BANDAR SUNWAY – Digital talent vacancies in Malaysia have almost tripled during the pandemic, sparking opportunities for workers suffering from the current adverse effects of the economy. However, can the supply keep up with the demand? Market experts have described low opinions of recent university graduates — citing a lack of English and Mandarin skills, analysis and critical thinking skills, as well as STEM skills, according to a joint report by HRDF and CIDP. They have long touted a disconnect between the education syllabus and actual skills needed for the industry, which contributes to the widening talent skills gap.
“Statistics, mathematics, and IT-based skills are not taught in sufficient depth to be useful for students and the industry,” the report states. “The education syllabus and standards have been dumbed down in order to make up the number of graduates.”
“Many then are resorting to more entrepreneurial pursuits such as becoming Grab divers and selling food, and so on. While these are alternative income sources, they are by no means sustainable. This seems to be a trend across all sectors of study.”
For both employers and job-seekers, these are alarming observations at a time where enterprises are allocating more resources into tech. According to reports from Forrester and Gartner, overall tech spending is projected to rise by 6% this year. However, there are limited outlets on where the money can be channelled towards when it comes to human resources.
Some readers may see this as a crisis, but others, a key opportunity to tap into a growing industry. Thankfully, here are some tips on how you are able to up your employment game, regardless of the sector you are in!
|1. Keep up-to-date with the industry|
As stated in the reports, the core of the issue lies with the talent and skills mismatch. Understanding the industry requirements through trade news, whitepapers and reports are crucial in keeping up with the times.
For example, data management solutions like Hadoop have seen wide adoption and success for many years since 2005, sprouting sub-ecosystems and being regularly taught in university courses.
However, newer contenders such as Spark have entered the scene, which compels Hadoop users to retool themselves and companies to reevaluate their options. But sometimes, learning institutions may have yet to reflect that trend yet. Understanding the latest trends puts a marker on the map, directing job-seekers to the skills and talents needed to be valued within the industry.
Reading up on industry news also gives unique insights into the management politics, as well as an idea of prospective company’s working environment, profitability and longevity — all of which have a direct and indirect impact on your career.
2. Never underestimate soft skills
It is also important to note that different skills are valued at each stage of an employee’s career. While employers do appreciate unicorn talents that wear multiple hats, fresh graduates are expected to have a hungry and growth learning mindset when being part of the team, absorbing information and showing promise which will pay dividends down the road.
Likewise, employees in their mid-thirties are expected to be talent magnets — having the appropriate organisational and people management skills to effectively lead teams to bring projects to fruition.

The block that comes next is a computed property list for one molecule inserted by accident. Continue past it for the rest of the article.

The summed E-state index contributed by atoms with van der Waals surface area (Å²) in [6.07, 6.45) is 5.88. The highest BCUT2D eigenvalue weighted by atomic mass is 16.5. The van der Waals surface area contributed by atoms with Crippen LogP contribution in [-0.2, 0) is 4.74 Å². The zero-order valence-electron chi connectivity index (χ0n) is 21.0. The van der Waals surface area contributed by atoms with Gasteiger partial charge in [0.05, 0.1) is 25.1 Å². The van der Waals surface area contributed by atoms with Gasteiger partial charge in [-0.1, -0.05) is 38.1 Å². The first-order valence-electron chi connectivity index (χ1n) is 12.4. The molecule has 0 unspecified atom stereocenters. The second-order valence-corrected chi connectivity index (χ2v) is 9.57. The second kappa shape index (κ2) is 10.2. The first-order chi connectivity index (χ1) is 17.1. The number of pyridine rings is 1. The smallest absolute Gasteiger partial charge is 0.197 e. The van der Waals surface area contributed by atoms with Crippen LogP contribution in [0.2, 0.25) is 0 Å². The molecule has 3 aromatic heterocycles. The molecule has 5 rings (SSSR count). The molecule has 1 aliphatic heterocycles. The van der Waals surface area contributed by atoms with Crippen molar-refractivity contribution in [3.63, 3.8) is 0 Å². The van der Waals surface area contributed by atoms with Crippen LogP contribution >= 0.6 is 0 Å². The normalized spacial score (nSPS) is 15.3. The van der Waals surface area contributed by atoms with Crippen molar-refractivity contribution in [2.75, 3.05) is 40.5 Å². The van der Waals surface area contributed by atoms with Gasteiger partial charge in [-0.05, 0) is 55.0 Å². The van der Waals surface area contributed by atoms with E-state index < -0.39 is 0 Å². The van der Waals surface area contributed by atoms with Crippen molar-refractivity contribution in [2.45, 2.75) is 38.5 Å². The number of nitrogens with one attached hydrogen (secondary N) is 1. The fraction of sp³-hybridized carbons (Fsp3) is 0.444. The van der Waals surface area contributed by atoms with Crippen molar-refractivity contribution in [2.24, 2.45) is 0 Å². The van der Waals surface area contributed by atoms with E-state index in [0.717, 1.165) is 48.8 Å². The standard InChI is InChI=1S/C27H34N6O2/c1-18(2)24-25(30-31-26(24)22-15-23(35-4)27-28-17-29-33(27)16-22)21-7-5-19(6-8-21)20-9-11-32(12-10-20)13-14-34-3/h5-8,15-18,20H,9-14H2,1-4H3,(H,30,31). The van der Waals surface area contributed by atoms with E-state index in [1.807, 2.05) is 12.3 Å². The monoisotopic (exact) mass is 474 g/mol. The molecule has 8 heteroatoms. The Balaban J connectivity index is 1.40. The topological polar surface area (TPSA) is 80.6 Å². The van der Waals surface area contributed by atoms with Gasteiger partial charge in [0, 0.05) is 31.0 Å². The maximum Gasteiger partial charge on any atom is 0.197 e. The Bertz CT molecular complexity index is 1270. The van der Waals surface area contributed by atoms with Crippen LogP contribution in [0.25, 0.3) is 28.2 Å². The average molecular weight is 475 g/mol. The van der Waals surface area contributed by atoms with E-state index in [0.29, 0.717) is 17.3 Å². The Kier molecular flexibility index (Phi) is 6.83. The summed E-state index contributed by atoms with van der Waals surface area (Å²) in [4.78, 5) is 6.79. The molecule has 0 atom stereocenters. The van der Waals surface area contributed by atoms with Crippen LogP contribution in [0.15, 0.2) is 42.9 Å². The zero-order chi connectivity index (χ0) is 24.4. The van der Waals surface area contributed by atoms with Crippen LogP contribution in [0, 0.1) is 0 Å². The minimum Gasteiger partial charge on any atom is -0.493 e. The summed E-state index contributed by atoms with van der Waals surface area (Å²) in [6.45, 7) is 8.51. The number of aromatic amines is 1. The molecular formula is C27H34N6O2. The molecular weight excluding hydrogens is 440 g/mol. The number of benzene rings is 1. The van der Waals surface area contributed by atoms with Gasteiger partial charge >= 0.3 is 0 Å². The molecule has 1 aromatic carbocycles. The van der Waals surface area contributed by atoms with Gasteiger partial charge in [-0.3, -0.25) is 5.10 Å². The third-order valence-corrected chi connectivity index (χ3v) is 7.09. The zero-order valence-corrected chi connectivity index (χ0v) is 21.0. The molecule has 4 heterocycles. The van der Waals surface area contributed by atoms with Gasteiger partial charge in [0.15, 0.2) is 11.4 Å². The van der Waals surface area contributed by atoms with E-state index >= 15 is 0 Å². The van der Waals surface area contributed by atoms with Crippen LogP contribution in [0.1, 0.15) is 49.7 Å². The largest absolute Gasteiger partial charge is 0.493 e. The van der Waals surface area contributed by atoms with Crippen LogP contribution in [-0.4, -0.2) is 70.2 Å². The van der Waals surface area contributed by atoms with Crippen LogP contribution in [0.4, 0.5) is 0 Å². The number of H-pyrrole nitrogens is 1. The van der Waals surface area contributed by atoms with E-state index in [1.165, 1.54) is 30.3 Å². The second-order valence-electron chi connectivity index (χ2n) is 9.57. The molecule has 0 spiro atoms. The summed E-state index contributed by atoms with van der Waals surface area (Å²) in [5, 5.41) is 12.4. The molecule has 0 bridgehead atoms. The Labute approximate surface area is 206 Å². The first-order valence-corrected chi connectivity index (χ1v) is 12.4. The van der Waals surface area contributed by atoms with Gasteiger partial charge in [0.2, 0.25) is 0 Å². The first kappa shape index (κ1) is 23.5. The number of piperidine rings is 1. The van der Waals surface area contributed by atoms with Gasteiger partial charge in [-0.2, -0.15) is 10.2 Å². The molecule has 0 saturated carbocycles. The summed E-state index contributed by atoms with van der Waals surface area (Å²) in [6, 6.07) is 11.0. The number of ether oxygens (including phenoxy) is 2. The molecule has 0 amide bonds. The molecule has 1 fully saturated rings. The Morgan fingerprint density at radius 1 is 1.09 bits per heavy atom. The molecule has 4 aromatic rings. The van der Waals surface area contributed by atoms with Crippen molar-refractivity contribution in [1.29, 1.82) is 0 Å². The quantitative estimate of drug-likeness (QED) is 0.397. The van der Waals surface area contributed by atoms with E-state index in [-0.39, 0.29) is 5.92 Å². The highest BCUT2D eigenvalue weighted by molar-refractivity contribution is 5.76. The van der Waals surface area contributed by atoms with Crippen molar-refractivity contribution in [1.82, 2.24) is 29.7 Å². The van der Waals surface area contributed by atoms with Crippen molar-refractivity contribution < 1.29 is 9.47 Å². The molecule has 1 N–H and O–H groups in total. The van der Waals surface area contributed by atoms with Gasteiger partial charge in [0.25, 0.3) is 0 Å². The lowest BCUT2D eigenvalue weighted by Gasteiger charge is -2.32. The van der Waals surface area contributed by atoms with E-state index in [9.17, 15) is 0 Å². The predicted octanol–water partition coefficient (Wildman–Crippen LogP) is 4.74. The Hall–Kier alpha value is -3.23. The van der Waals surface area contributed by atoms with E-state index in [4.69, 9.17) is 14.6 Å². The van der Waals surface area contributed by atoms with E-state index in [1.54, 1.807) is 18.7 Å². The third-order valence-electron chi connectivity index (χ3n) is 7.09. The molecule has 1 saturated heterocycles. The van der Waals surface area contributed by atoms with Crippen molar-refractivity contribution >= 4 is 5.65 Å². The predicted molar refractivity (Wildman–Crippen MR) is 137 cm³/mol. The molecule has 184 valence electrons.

In many cases, having soft skills may in fact be more valuable than technical skills, as it works across industries and sectors. It is also a skill that ties in closely with the employee’s personality, and could be classified as personal development rather than “learning a new technical skill” instead.
There are many tools, books and videos online that preach these subject matters. Better yet, these skills are applicable to places outside of work that can still be translatable to resume entries, such as holding a key leadership position within a local community, for example.
3. Leveraging networks
Networking can be an extremely powerful tool to seek new employment opportunities, even in a post-pandemic environment. It is easy to discount the role luck plays in landing a job, but if thousands of qualified applicants compete for limited vacancies, luck is definitely a key determining factor.
A familiar and qualified candidate is more desirable than just a qualified one. Job-seekers with frequent external communications, such as sales and marketing, may have hoped through several companies through this means alone.
But for workers in support roles, the term “networking” may conjure images of posh suits and outfits in conferences, or life insurance presentations at a cafe — but it does not necessarily have to be the case.
Networking puts luck in the candidates’ favour but does not necessarily guarantee one. It places the candidate in positions with options to accept and decline in the event when opportunities do arrive. Hence why, there is value in attending school alumni, community gatherings and social events — places where there are familiar faces, but are from different industries and social status away from your immediate circle.
Not only are these skills crucial in landing a new job, but also maintaining them for the long term. It also opens up new and unexpected opportunities previously unconsidered.
Here at WISE AI, we are also looking to fill in several vacancies as well! Do visit this link to view our currently available open positions. For more info, feel free to email our human resources department at email@example.com.
WISE AI is an award-winning Artificial Intelligence company specialised in digital identity technologies. We develop world-class emerging deep tech that is adopted by the government and multiple industries. Our AI-powered solutions include EKYC, digital ID, digital signature, and blockchain. Our technology is optimised for the recognition of ASEAN faces.